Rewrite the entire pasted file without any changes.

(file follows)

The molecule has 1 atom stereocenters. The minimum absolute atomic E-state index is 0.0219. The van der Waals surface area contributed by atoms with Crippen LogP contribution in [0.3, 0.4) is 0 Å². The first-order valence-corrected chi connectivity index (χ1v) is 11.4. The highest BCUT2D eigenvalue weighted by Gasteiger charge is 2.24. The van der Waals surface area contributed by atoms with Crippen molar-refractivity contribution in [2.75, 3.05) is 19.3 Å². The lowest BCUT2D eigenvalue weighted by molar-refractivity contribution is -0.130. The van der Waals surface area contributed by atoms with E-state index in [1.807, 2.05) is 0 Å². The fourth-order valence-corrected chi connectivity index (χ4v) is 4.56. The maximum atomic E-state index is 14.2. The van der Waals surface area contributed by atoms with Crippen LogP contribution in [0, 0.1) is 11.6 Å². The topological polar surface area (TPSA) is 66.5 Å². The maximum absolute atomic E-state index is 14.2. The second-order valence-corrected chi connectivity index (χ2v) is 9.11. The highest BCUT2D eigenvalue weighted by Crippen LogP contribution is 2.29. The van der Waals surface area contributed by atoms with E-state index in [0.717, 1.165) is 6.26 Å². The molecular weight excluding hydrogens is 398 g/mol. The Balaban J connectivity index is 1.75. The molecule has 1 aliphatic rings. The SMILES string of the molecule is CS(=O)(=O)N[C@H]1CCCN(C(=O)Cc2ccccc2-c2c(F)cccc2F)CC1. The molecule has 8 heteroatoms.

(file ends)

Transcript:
The molecule has 1 atom stereocenters. The minimum absolute atomic E-state index is 0.0219. The van der Waals surface area contributed by atoms with Crippen LogP contribution in [0.3, 0.4) is 0 Å². The first-order valence-corrected chi connectivity index (χ1v) is 11.4. The highest BCUT2D eigenvalue weighted by Gasteiger charge is 2.24. The van der Waals surface area contributed by atoms with Crippen molar-refractivity contribution in [2.75, 3.05) is 19.3 Å². The lowest BCUT2D eigenvalue weighted by molar-refractivity contribution is -0.130. The van der Waals surface area contributed by atoms with E-state index in [1.807, 2.05) is 0 Å². The fourth-order valence-corrected chi connectivity index (χ4v) is 4.56. The maximum atomic E-state index is 14.2. The van der Waals surface area contributed by atoms with Crippen LogP contribution in [0, 0.1) is 11.6 Å². The topological polar surface area (TPSA) is 66.5 Å². The maximum absolute atomic E-state index is 14.2. The second-order valence-corrected chi connectivity index (χ2v) is 9.11. The highest BCUT2D eigenvalue weighted by Crippen LogP contribution is 2.29. The van der Waals surface area contributed by atoms with E-state index in [0.717, 1.165) is 6.26 Å². The molecular weight excluding hydrogens is 398 g/mol. The Balaban J connectivity index is 1.75. The molecule has 1 aliphatic rings. The SMILES string of the molecule is CS(=O)(=O)N[C@H]1CCCN(C(=O)Cc2ccccc2-c2c(F)cccc2F)CC1. The molecule has 8 heteroatoms.